Building with Server-sent Events

Building real-time applications on the web has never been easier. In this post, I'll explain how you can use server-sent events, or SSE for short, to get real-time data for your web applications.

At the end of this article you should know:

This tutorial is for those who have some familiarity with developing on the web as well as some knowledge in either python or nodejs.

The gist

A light-hearted illustration of how SSE events work

Server-sent events (SSE) are a client initiated, unidirectional, server controlled messages. When you visit a website that queries an SSE-enabled endpoint, the server can send your browser unlimited amounts of information until you leave that page. SSE urls are always accessed via an asynchronous request from your browser. You can visit a url that serves an SSE endpoint from your browser but there is no standard on what you will experience.

Listening for events

On the front-end, it is quite simple to listen for server-sent events. You just need to write something similar to the code below.

const source = new EventSource('/an-endpoint');

source.onmessage = function logEvents(event) {
// @language-override:React Hooks
import React, { useState, useEffect } from 'react';

const useEventSource = (url) => {
    const [data, updateData] = useState(null);

    useEffect(() => {
        const source = new EventSource(url);

        source.onmessage = function logEvents(event) {      
    }, []);

    return data

In this code snippet, I create a new EventSource object that listens on the url /an-endpoint. EventSource is a helper class that does the heavy lifting of listening to server-sent-events for us. All we need to do now is to attach a function, in this case logEvents, to the onmessage handler.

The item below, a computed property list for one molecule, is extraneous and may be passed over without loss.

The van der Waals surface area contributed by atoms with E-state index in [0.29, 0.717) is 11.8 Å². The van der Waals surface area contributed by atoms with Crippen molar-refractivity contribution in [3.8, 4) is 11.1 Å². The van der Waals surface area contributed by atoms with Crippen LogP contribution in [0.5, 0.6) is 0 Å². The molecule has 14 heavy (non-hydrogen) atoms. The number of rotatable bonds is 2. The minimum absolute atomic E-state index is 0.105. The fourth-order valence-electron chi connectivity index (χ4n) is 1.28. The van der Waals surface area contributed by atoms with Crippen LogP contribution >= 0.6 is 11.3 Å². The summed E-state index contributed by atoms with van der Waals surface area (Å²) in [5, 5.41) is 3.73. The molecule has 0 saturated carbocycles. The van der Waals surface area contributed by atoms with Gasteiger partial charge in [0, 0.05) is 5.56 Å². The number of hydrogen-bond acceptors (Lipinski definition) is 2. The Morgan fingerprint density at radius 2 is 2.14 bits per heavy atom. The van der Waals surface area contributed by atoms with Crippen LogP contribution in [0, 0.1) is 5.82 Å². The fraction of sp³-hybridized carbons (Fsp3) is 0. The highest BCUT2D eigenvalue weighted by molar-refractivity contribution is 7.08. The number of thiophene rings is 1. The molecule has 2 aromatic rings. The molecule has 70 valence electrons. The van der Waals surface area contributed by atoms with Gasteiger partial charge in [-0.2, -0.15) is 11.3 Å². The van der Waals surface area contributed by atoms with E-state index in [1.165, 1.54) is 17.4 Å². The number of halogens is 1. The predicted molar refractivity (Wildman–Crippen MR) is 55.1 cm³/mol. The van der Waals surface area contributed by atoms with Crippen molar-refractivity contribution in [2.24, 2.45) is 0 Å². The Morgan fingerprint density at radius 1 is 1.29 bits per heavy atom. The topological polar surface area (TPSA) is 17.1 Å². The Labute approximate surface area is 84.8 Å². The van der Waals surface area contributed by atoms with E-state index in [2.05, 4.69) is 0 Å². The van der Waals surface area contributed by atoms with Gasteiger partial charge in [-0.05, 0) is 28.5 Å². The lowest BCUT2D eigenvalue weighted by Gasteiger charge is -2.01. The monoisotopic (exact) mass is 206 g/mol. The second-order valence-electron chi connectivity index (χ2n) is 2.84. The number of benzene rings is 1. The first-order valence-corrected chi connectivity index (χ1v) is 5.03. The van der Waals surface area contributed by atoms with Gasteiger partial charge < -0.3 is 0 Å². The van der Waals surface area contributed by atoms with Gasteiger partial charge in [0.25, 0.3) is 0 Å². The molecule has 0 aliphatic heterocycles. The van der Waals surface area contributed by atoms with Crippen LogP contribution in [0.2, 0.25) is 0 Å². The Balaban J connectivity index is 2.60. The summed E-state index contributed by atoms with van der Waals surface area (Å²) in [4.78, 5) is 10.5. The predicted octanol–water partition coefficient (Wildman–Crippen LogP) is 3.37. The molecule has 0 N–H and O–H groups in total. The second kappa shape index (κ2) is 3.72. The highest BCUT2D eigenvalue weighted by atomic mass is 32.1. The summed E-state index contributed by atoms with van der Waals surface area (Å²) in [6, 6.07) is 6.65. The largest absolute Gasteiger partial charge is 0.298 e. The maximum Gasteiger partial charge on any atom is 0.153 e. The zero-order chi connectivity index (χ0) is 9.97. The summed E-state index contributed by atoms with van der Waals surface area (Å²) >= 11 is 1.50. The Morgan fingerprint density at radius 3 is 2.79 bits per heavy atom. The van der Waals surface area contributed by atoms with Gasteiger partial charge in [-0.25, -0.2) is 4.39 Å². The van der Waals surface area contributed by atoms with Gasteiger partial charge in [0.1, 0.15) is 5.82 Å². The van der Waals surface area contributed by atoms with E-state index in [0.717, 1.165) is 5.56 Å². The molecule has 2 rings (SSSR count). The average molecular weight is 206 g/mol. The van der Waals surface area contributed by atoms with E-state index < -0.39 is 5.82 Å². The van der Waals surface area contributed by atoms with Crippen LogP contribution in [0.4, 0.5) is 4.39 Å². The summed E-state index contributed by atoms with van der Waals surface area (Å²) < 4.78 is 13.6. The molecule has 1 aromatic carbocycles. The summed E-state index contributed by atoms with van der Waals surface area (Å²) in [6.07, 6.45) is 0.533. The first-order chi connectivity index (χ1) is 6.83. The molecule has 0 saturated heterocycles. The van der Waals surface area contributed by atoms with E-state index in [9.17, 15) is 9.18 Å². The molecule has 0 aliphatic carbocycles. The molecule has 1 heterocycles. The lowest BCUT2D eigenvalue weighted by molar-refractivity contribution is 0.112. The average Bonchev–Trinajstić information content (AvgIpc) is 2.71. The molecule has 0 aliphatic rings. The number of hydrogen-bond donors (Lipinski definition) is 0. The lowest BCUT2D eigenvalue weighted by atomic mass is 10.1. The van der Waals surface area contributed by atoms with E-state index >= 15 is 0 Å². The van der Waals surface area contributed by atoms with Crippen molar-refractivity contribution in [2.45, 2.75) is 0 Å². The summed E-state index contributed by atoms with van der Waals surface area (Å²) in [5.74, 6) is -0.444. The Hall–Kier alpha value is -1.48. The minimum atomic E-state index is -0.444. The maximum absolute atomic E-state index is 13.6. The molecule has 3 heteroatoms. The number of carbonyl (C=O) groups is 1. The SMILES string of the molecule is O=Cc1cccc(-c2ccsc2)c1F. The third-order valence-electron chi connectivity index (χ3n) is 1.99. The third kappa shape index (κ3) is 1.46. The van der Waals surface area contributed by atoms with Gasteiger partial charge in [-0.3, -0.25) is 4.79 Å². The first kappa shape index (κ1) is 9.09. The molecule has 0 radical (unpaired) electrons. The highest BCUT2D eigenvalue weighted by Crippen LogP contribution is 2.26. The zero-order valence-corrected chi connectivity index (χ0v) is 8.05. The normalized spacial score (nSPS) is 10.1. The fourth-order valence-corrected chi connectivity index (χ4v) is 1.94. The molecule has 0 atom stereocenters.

Any time our server sends us a message, source.onmessage will be fired.

Let's look at a more realistic example. The code below listens on a server at the url Every 5 seconds, the server returns a server-sent event with the temperature of my living room.

// @codepen-link:
const source = new EventSource('');

source.onmessage = function showWeather(event) {
    // will always return a string of our event response
    // in this case, our server sends us a stringified JSON object 
    // that we can parse below
    const data = JSON.parse(;

    const temperatureOutputEl = document.getElementById('temperature-output');
    const updatedAtOutputEl = document.getElementById('updated-at');

    temperatureOutputEl.innerText = data.temperature;
    updatedAtOutputEl.innerText = data.updatedAt;
// @language-override:React Hooks
// @codepen-link:
import React, { useState, useEffect } from 'react';
import { render } from "react-dom";

const useEventSource = (url) => {
    const [data, updateData] = useState(null);

    useEffect(() => {
        const source = new EventSource(url);

        source.onmessage = function logEvents(event) {      
    }, [])

    return data;

function App() {
  const data = useEventSource('');
  if (!data) {
    return <div />;

  return <div>The current temperature in my living room is {data.temperature} as of {data.updatedAt}</div>;

render(<App />, document.getElementById("root"));
    The current temperature in my living room is 
    <span id="temperature-output"></span> as of <span id="updated-at">--</span>

What's happening behind the scenes?

Server side event flow diagram
A diagram showing the steps of an event source request

Let's look at these two properties of EventSource:

When EventSource is invoked, the browser creates a request with the header Accept: text/event-stream to the url that was passed through.

The browser will then verify if the request returns a 200 OK response and a header containing Content-Type: text/event-stream. If successful, our readyState will be set to OPEN and trigger the method onopen.